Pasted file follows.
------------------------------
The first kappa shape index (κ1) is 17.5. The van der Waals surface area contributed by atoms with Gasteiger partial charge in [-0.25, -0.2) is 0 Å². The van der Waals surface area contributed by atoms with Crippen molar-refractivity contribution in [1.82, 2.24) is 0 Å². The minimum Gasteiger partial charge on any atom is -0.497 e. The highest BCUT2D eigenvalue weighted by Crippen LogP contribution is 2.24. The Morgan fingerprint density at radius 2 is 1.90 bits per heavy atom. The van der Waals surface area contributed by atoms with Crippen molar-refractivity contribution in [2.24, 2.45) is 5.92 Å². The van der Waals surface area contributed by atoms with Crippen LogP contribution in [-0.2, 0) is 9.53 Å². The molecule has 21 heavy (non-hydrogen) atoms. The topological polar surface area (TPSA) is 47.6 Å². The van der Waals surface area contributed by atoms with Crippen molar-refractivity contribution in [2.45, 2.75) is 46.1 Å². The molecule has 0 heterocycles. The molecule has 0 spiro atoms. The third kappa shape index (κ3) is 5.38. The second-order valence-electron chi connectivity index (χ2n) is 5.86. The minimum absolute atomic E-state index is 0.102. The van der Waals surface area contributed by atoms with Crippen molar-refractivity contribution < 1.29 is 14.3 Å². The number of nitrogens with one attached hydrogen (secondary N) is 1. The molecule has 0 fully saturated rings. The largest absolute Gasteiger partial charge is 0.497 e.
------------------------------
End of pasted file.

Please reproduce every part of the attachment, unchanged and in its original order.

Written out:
The first kappa shape index (κ1) is 17.5. The van der Waals surface area contributed by atoms with Gasteiger partial charge in [-0.25, -0.2) is 0 Å². The van der Waals surface area contributed by atoms with Crippen molar-refractivity contribution in [1.82, 2.24) is 0 Å². The minimum Gasteiger partial charge on any atom is -0.497 e. The highest BCUT2D eigenvalue weighted by Crippen LogP contribution is 2.24. The Morgan fingerprint density at radius 2 is 1.90 bits per heavy atom. The van der Waals surface area contributed by atoms with Crippen molar-refractivity contribution in [2.24, 2.45) is 5.92 Å². The van der Waals surface area contributed by atoms with Crippen LogP contribution in [-0.2, 0) is 9.53 Å². The molecule has 21 heavy (non-hydrogen) atoms. The topological polar surface area (TPSA) is 47.6 Å². The van der Waals surface area contributed by atoms with Crippen molar-refractivity contribution in [2.45, 2.75) is 46.1 Å². The molecule has 0 heterocycles. The molecule has 0 spiro atoms. The third kappa shape index (κ3) is 5.38. The second-order valence-electron chi connectivity index (χ2n) is 5.86. The minimum absolute atomic E-state index is 0.102. The van der Waals surface area contributed by atoms with Crippen molar-refractivity contribution < 1.29 is 14.3 Å². The number of nitrogens with one attached hydrogen (secondary N) is 1. The molecule has 0 fully saturated rings. The largest absolute Gasteiger partial charge is 0.497 e.